From one drug to another
Updated: Jun 13, 2019
THE past three months have pushed me to my limits physically and mentally. I always knew they were going to be hard but you never quite know just how hard until you’re smack bang in the middle of it.
The strangest part about chemotherapy treatment is walking into the cancer clinic feeling strong and healthy but knowing you’re going to leave feeling sicker than you’ve ever been in your life. The opposite to why you normally go to the hospital.
I still find myself in shock daily, thinking how bizarre it is, it’s actually me going through this. You see and hear of other people getting cancer and just hope it won’t be you but the reality is, it doesn’t matter what age, gender, race, religion or health you’re in, cancer doesn’t discriminate.
I don’t have the BRCA1 gene, which is the genetic gene for breast cancer, I don’t smoke, I hardly drink, I lead an active and healthy lifestyle, yet I still got breast cancer. I hope this encourages people to get to know their bodies, check for lumps and GO TO THE DOCTOR. Never wait until it's too late, even if it's just for peace of mind, get checked.
I’m not asking why me and I never will because it’s a useless and unnecessary question. I believe everything happens for a reason and somehow this is the card I’ve been dealt.
A lot has happened since I last wrote something. I’ve now finished 4 out of 4 rounds of AC chemo, a combination of doxorubicin and cyclophosphamide. Every round knocked me off my chops for approximately a week yet after 3 to 4 days, I was back at work.
Thankfully, that’s all finished and will just be a phase of my life I had to endure. After these four rounds were finished I had an ultra sound on my breast to see if the lump has shrunk, it hadn’t.
There have been some positives and perks during these past months though. I had a goal to get out in the water and spear a nice fish, to achieve something while going through hell and was beyond happy and thankful when I landed a beautiful jewfish while diving with my dad. Another positive is showering is now super duper easy. My razor has been deemed useless as there's no hair to shave, I'm saving money on shampoo and conditioner and all I have to do is pat my head with a towel and it's dry! Thankfully, I've also been able to ride when I feel healthy and still see Willow everyday.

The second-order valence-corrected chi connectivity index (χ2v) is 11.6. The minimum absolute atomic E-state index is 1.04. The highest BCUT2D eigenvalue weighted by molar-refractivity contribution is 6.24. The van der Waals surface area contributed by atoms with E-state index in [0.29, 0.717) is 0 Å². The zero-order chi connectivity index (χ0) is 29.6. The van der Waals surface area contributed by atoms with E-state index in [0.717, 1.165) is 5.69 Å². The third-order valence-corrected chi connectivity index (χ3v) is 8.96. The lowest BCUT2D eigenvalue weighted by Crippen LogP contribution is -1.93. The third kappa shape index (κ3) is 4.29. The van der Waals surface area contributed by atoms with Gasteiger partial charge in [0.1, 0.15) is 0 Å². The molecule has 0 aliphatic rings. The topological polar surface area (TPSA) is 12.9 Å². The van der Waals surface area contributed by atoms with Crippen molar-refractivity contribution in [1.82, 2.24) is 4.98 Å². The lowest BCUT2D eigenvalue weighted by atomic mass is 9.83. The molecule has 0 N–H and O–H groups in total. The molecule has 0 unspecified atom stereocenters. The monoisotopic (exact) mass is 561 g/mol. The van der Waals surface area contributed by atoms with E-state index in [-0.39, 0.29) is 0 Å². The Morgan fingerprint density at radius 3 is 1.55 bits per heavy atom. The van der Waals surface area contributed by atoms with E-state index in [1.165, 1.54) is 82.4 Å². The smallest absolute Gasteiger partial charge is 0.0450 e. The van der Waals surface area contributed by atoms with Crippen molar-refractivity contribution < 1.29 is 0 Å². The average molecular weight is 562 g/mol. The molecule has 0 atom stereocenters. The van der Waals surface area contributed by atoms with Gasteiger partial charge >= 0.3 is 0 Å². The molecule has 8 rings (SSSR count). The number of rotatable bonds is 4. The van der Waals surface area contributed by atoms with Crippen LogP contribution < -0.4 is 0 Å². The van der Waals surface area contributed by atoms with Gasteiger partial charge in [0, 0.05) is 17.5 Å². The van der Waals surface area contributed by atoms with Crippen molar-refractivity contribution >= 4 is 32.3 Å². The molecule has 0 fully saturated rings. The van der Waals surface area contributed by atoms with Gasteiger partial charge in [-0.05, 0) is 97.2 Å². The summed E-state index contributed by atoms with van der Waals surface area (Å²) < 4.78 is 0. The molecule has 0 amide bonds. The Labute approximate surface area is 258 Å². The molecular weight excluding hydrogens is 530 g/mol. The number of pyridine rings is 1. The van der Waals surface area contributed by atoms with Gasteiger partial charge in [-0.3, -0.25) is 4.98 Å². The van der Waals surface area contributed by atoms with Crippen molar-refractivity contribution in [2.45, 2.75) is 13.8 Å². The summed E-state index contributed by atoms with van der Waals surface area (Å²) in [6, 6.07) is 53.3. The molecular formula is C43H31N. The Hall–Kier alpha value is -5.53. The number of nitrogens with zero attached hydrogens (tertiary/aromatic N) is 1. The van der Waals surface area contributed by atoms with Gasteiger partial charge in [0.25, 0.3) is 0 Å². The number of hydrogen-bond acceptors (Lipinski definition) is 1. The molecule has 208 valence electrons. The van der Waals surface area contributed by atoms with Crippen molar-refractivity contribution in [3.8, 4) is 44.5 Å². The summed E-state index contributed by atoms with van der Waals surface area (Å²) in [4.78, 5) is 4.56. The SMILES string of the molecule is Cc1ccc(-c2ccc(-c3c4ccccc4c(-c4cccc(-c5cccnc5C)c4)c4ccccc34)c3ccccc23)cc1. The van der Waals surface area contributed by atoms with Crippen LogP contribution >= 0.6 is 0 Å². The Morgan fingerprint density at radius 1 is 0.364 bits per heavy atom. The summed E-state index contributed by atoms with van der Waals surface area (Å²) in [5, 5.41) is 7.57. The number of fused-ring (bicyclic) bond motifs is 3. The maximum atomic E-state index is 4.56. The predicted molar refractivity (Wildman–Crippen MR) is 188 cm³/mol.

I’m now on a chemo drug called Paclitaxel, which is given every Monday for 12 weeks. I’m currently 2/12 down and had my third treatment cancelled due to low white blood cell count. Round three has been put off for another week. I also started another drug at the same time called Herceptin, which is given every three weeks for 12 months.
It’s disappointing to skip a week as it delays my treatment and the end of all the drugs I’ll have to take but I also know there’s nothing I can do. It’s my body healing and trying to deal with everything that’s been pumped through my veins in the last few months. I don’t blame it for running low every now and then.
I’m tired. I’m very, very tired and the road just seems to go on forever. In saying that, I know there will be a day when this will all be a distant memory and something I’ll be able to look back on proudly and draw strength from. This thought doesn’t make it any easier in the moment though.
I’m currently dealing with one of the worst side effects from chemo, which required me to go in for day surgery. This still didn’t fix the problem and I’m in excruciating pain for a part of everyday. It has to be one of the worst side effects of this whole process so far. It’s never just a smooth path and I find myself getting frustrated and deflated as one thing hits after another.
The day after my first round of Paclitaxel I was feeling great. Compared to how I felt on the other drug, I was surprised. So the day after, I met up with a friend and we did a 23km-training ride on our horses. When I got home I had to go straight to sleep and my body was aching.
For a couple of days after I had muscle aches which then turned into bone aches. It was awful and I was so annoyed at myself for causing it by pushing myself too far too soon.
It’s hard to just stop, or even slow down. Before I was diagnosed, I would leave home early in the morning and not get home until around late in the evening or at night because I was always doing something. Work, Willow, diving, taking Belle out for walks, taking photos for clients, etc. Even now when I’m sick, not much has changed but I know it has to.
I’ve come to a point where I’m just so worn out physically and mentally. I think I need a holiday.
This week, mum, dad, Natalie and I will head down to Sydney after chemo on Tuesday for an appointment with the surgeon on Wednesday at Westmead Hospital. This is another stage I’m ready to get over and done with. It will be good to know what the plan will be and when to expect surgery so I can mentally prepare for the next few months.